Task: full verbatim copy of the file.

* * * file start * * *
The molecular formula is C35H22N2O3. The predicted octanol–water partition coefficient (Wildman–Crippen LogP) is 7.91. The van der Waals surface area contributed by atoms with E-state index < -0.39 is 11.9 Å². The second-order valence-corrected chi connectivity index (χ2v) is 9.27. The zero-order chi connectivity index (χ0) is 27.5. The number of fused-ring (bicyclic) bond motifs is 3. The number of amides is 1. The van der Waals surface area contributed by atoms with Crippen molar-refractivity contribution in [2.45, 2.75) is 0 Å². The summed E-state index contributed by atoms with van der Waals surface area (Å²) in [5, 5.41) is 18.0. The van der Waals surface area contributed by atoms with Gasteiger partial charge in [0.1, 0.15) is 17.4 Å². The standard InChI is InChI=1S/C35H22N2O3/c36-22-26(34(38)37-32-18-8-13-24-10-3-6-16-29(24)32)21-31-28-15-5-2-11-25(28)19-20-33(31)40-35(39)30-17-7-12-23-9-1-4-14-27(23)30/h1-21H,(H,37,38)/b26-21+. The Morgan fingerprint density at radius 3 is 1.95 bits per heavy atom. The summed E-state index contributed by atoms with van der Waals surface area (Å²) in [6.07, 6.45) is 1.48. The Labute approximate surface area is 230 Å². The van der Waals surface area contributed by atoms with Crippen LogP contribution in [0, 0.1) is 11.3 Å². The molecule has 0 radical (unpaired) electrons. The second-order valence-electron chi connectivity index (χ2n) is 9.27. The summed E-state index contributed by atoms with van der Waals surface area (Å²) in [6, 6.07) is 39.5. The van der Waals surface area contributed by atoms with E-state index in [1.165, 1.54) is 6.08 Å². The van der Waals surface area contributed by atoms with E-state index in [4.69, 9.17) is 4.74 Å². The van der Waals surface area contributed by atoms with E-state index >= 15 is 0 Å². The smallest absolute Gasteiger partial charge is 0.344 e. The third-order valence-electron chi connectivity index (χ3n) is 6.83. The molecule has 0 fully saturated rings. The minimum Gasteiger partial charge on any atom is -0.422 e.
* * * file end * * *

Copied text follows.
The molecular formula is C35H22N2O3. The predicted octanol–water partition coefficient (Wildman–Crippen LogP) is 7.91. The van der Waals surface area contributed by atoms with E-state index < -0.39 is 11.9 Å². The second-order valence-corrected chi connectivity index (χ2v) is 9.27. The zero-order chi connectivity index (χ0) is 27.5. The number of fused-ring (bicyclic) bond motifs is 3. The number of amides is 1. The van der Waals surface area contributed by atoms with Crippen molar-refractivity contribution in [2.45, 2.75) is 0 Å². The summed E-state index contributed by atoms with van der Waals surface area (Å²) in [5, 5.41) is 18.0. The van der Waals surface area contributed by atoms with Gasteiger partial charge in [0.1, 0.15) is 17.4 Å². The standard InChI is InChI=1S/C35H22N2O3/c36-22-26(34(38)37-32-18-8-13-24-10-3-6-16-29(24)32)21-31-28-15-5-2-11-25(28)19-20-33(31)40-35(39)30-17-7-12-23-9-1-4-14-27(23)30/h1-21H,(H,37,38)/b26-21+. The Morgan fingerprint density at radius 3 is 1.95 bits per heavy atom. The summed E-state index contributed by atoms with van der Waals surface area (Å²) in [6.07, 6.45) is 1.48. The Labute approximate surface area is 230 Å². The van der Waals surface area contributed by atoms with Crippen LogP contribution in [0, 0.1) is 11.3 Å². The molecule has 0 radical (unpaired) electrons. The second-order valence-electron chi connectivity index (χ2n) is 9.27. The summed E-state index contributed by atoms with van der Waals surface area (Å²) in [6, 6.07) is 39.5. The van der Waals surface area contributed by atoms with E-state index in [1.165, 1.54) is 6.08 Å². The van der Waals surface area contributed by atoms with E-state index in [4.69, 9.17) is 4.74 Å². The van der Waals surface area contributed by atoms with E-state index >= 15 is 0 Å². The smallest absolute Gasteiger partial charge is 0.344 e. The third-order valence-electron chi connectivity index (χ3n) is 6.83. The molecule has 0 fully saturated rings. The minimum Gasteiger partial charge on any atom is -0.422 e.